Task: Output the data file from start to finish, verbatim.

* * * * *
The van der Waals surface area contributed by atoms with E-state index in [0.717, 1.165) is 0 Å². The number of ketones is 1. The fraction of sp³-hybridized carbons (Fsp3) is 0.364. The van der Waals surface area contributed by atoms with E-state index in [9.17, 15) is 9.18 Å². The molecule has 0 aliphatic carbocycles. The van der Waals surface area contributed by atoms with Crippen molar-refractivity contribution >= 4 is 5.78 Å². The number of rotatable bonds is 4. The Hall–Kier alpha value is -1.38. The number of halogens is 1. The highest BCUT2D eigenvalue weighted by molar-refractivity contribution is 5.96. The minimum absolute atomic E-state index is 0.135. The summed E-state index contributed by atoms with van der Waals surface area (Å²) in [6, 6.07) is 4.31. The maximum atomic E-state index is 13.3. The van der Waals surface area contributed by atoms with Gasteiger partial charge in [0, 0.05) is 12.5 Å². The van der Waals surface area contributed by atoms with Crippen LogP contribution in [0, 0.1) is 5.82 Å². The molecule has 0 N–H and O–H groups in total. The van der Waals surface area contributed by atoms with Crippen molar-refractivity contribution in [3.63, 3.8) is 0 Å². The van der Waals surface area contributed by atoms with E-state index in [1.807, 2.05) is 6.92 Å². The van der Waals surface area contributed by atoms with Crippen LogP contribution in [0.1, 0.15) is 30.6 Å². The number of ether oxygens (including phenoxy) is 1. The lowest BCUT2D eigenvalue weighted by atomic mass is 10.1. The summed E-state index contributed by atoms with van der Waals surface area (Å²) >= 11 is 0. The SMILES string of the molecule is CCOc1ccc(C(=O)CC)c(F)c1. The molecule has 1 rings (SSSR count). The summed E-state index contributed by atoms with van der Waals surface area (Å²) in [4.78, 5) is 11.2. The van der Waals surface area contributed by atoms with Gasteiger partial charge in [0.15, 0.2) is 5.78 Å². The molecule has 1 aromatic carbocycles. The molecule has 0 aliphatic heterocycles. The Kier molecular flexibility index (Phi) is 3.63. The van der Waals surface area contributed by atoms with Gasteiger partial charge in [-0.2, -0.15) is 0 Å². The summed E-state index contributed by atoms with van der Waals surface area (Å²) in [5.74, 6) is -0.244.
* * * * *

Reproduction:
The van der Waals surface area contributed by atoms with E-state index in [0.717, 1.165) is 0 Å². The number of ketones is 1. The fraction of sp³-hybridized carbons (Fsp3) is 0.364. The van der Waals surface area contributed by atoms with E-state index in [9.17, 15) is 9.18 Å². The molecule has 0 aliphatic carbocycles. The van der Waals surface area contributed by atoms with Crippen molar-refractivity contribution >= 4 is 5.78 Å². The number of rotatable bonds is 4. The Hall–Kier alpha value is -1.38. The number of halogens is 1. The highest BCUT2D eigenvalue weighted by molar-refractivity contribution is 5.96. The minimum absolute atomic E-state index is 0.135. The summed E-state index contributed by atoms with van der Waals surface area (Å²) in [6, 6.07) is 4.31. The maximum atomic E-state index is 13.3. The van der Waals surface area contributed by atoms with Gasteiger partial charge in [0, 0.05) is 12.5 Å². The van der Waals surface area contributed by atoms with Crippen LogP contribution in [0, 0.1) is 5.82 Å². The molecule has 0 N–H and O–H groups in total. The van der Waals surface area contributed by atoms with Crippen molar-refractivity contribution in [3.63, 3.8) is 0 Å². The van der Waals surface area contributed by atoms with E-state index in [1.807, 2.05) is 6.92 Å². The van der Waals surface area contributed by atoms with Crippen LogP contribution in [0.1, 0.15) is 30.6 Å². The number of ether oxygens (including phenoxy) is 1. The lowest BCUT2D eigenvalue weighted by atomic mass is 10.1. The summed E-state index contributed by atoms with van der Waals surface area (Å²) >= 11 is 0. The SMILES string of the molecule is CCOc1ccc(C(=O)CC)c(F)c1. The molecule has 1 rings (SSSR count). The summed E-state index contributed by atoms with van der Waals surface area (Å²) in [4.78, 5) is 11.2. The van der Waals surface area contributed by atoms with Gasteiger partial charge in [0.15, 0.2) is 5.78 Å². The molecule has 1 aromatic carbocycles. The molecule has 0 aliphatic heterocycles. The Kier molecular flexibility index (Phi) is 3.63. The van der Waals surface area contributed by atoms with Gasteiger partial charge in [-0.2, -0.15) is 0 Å². The summed E-state index contributed by atoms with van der Waals surface area (Å²) in [5.74, 6) is -0.244.